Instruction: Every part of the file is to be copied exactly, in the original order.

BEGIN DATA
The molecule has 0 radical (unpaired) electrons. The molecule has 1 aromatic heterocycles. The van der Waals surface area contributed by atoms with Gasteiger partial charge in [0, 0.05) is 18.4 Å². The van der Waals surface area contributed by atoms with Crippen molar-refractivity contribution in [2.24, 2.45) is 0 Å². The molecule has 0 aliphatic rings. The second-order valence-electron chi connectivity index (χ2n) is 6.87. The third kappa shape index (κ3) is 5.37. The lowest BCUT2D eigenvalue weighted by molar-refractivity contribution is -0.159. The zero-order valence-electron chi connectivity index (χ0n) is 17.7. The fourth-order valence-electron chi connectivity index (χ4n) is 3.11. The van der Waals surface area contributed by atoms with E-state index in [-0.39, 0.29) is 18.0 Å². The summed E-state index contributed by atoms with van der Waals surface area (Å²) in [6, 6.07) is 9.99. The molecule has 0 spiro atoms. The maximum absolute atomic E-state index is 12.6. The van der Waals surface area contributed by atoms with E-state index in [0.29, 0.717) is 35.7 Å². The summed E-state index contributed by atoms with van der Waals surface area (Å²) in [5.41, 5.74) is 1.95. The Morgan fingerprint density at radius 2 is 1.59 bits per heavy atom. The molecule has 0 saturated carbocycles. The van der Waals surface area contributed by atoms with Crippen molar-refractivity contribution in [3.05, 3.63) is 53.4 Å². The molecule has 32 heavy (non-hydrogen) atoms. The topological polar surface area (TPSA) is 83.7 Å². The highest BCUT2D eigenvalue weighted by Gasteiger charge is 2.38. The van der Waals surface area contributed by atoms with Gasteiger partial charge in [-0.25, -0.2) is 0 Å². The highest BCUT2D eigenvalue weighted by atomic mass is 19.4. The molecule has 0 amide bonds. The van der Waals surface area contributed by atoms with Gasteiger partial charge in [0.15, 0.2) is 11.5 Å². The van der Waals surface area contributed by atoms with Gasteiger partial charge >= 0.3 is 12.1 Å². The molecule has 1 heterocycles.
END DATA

The molecule has 0 radical (unpaired) electrons. The molecule has 1 aromatic heterocycles. The van der Waals surface area contributed by atoms with Gasteiger partial charge in [0, 0.05) is 18.4 Å². The van der Waals surface area contributed by atoms with Crippen molar-refractivity contribution in [2.24, 2.45) is 0 Å². The molecule has 0 aliphatic rings. The second-order valence-electron chi connectivity index (χ2n) is 6.87. The third kappa shape index (κ3) is 5.37. The lowest BCUT2D eigenvalue weighted by molar-refractivity contribution is -0.159. The zero-order valence-electron chi connectivity index (χ0n) is 17.7. The fourth-order valence-electron chi connectivity index (χ4n) is 3.11. The van der Waals surface area contributed by atoms with E-state index in [-0.39, 0.29) is 18.0 Å². The summed E-state index contributed by atoms with van der Waals surface area (Å²) in [6, 6.07) is 9.99. The molecule has 0 spiro atoms. The maximum absolute atomic E-state index is 12.6. The van der Waals surface area contributed by atoms with E-state index in [0.29, 0.717) is 35.7 Å². The summed E-state index contributed by atoms with van der Waals surface area (Å²) in [5.41, 5.74) is 1.95. The Morgan fingerprint density at radius 2 is 1.59 bits per heavy atom. The molecule has 0 saturated carbocycles. The van der Waals surface area contributed by atoms with Crippen molar-refractivity contribution in [3.05, 3.63) is 53.4 Å². The molecule has 32 heavy (non-hydrogen) atoms. The topological polar surface area (TPSA) is 83.7 Å². The highest BCUT2D eigenvalue weighted by Gasteiger charge is 2.38. The van der Waals surface area contributed by atoms with Gasteiger partial charge in [-0.25, -0.2) is 0 Å². The highest BCUT2D eigenvalue weighted by atomic mass is 19.4. The molecule has 0 amide bonds. The van der Waals surface area contributed by atoms with Gasteiger partial charge in [0.15, 0.2) is 11.5 Å². The van der Waals surface area contributed by atoms with Gasteiger partial charge >= 0.3 is 12.1 Å². The molecule has 1 heterocycles.